Leading – Alex Ferguson, with Michael Moritz

If I were running a company, I would always want to listen to the thoughts of its most talented youngsters, because they are the people most in touch with the realities of today and the prospects for tomorrow.

The book presents the leadership philosophy of Alex Ferguson, the Scottish football manager who managed Manchester United from 1986 to 2013. During his time at the club, Ferguson won more major trophies than any other football manager, making him one of the most successful and respected managers in the history of the game.

“Leading” covers quite a lot of chapters, from communication (content and delivery of message) and building an organisation to important traits of character for the team and avoiding complacency. Ferguson presents this book as a series of well-placed anecdotes, making the book memorable and easy to read.

It does not fall into the trap of presenting juicy stories about football stars, but appears to genuinely present Ferguson’s thinking on leadership. In a way, it a memoir, but only looking at the managing the club part.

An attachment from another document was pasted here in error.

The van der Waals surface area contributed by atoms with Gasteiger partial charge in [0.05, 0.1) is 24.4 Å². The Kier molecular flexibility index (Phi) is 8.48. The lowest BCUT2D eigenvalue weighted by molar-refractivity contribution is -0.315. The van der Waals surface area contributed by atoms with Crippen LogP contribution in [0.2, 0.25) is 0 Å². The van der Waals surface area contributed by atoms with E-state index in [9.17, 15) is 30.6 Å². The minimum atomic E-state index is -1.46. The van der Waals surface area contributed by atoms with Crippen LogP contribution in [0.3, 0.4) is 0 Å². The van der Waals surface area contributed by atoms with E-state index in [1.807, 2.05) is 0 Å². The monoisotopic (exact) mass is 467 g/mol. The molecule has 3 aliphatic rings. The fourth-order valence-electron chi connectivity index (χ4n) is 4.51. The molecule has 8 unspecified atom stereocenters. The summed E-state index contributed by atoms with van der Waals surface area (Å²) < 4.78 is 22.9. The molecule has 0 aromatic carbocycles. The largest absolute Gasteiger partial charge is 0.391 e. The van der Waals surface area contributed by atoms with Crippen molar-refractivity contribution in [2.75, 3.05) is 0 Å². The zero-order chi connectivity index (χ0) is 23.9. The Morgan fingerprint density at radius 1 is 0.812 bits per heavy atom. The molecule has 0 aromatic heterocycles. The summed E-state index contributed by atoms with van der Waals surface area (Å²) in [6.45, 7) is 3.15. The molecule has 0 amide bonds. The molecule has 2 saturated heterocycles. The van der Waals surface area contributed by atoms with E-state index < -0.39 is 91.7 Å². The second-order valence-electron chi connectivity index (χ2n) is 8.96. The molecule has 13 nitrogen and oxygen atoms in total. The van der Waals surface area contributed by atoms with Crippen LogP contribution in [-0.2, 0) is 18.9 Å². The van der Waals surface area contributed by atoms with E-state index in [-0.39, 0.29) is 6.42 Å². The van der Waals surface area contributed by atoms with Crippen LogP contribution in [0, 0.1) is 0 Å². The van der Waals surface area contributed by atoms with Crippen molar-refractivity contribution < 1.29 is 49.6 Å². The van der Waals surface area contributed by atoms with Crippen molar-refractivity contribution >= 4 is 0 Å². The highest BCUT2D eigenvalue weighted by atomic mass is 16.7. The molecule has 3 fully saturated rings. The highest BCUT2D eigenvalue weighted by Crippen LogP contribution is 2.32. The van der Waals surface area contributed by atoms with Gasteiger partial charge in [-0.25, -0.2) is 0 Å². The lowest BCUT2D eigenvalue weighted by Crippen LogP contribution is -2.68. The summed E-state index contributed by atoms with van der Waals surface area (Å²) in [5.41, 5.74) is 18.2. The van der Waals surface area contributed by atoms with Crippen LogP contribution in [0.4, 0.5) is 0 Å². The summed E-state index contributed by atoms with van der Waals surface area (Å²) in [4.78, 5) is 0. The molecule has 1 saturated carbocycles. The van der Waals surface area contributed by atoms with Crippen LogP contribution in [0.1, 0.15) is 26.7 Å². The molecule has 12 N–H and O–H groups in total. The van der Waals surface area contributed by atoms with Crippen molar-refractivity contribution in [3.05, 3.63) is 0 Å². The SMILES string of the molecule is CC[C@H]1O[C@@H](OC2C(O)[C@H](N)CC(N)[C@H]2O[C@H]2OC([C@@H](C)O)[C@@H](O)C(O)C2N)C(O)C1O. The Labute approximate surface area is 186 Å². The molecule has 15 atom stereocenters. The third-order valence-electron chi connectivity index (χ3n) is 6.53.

It is impressive to see how far ahead in time his thinking went and how important for him were discipline and winning character. He understood that he was a hired hand for a job and did not harbour any delusions of grandeur, although he might have been entitled to. Ferguson seems to have a clear sense of hierarchy and always presents the owners of the club with greatest respect.

The desire to be a champion and the winning mentality transcends from the book. No matter the challenge, there was no excuse to not aim for winning a trophy. Ferguson was immune to the budget, luck or unfair advantages of other teams. It was just one more challenge among others, no excuse to not aim for the top.

The book is considered one of the best in football coaching and tops many charts. An excellent read, even for those not interested in football.

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